Devotion for the Week...
"Sticks and stones may break my bones, but names will never hurt me."
Did you ever say that as a kid? I know I did, many, many times. But isn't it the stupidest of all stupid sayings? We all know that sticks and stones can hurt, yes, but we should all know words can hurt just as much, no matter how hard we try to strip them of their power.
People the world over are living with the scars left by harsh, demeaning and dehumanizing words spoken against them. We've all been hurt by someone else's careless comment that left us feeling somehow "less" than we had been a moment before. And, if we are honest, we've probably been the one to speak those careless words at times too.
The power of words is nothing new, of course. David wrote in Psalm 64, "Hide me from the conspiracy of the wicked, from the plots of evildoers. They sharpen their tongues like swords and aim cruel words like deadly arrows. They shoot from ambush at the innocent; they shoot suddenly, without fear" (vv. 2-4).
Isn't it appropriate that David compared words to weapons? Just think about how a mean comment can make it hard for you to even breathe...how a dream can be crushed if someone you trust tells you it's a waste of time...how a child's whole day can be ruined if a friend says they won't ever play together again (even if we grown ups know the friend will have a change of heart by morning).
Though we're (hopefully) not intentionally using our words as weapons, the potential for damage is just as high when we're only being careless. After all, a gun shot accidentally still has the power to hurt someone. And perhaps the potential for damage is even higher with our careless words, because we sometimes don't realize we've said something hurtful and so we repeat it over and over again.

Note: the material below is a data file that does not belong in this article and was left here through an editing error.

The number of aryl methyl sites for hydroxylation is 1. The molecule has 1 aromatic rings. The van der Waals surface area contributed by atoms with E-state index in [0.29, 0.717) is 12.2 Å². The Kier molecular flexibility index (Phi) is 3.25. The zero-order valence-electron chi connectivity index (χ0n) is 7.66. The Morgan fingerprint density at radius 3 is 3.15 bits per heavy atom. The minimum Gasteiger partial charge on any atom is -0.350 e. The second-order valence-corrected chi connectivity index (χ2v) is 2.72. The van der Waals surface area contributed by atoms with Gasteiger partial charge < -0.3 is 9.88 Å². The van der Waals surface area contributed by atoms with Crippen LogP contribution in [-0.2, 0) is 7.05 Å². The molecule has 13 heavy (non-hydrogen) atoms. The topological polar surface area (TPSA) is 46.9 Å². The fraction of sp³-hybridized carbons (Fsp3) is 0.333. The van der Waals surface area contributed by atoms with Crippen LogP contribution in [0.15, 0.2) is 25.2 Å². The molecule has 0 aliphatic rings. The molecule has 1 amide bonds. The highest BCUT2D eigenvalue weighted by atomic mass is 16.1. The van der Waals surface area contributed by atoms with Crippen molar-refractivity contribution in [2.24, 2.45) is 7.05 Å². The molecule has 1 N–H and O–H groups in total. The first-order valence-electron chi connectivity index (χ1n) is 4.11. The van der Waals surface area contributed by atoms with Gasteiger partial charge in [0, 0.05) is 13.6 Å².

Proverbs 18:21 says, "The tongue has the power of life and death." Just think about that for a moment; think about the power that our words have. When we speak, we have the power to positively build someone up, to lighten their load, or to let them know they're not alone. Or we have the power to drag them down, increase their burden or make them feel isolated and abandoned.
Now think about how often we speak without thinking. Scary thought, right?
If our words have the potential to cause as much damage as weapons, then we had better be aware of what we're saying. We had better slow down and think before we speak. We had better be sure that what we say will be full of the power of life and not the power of death.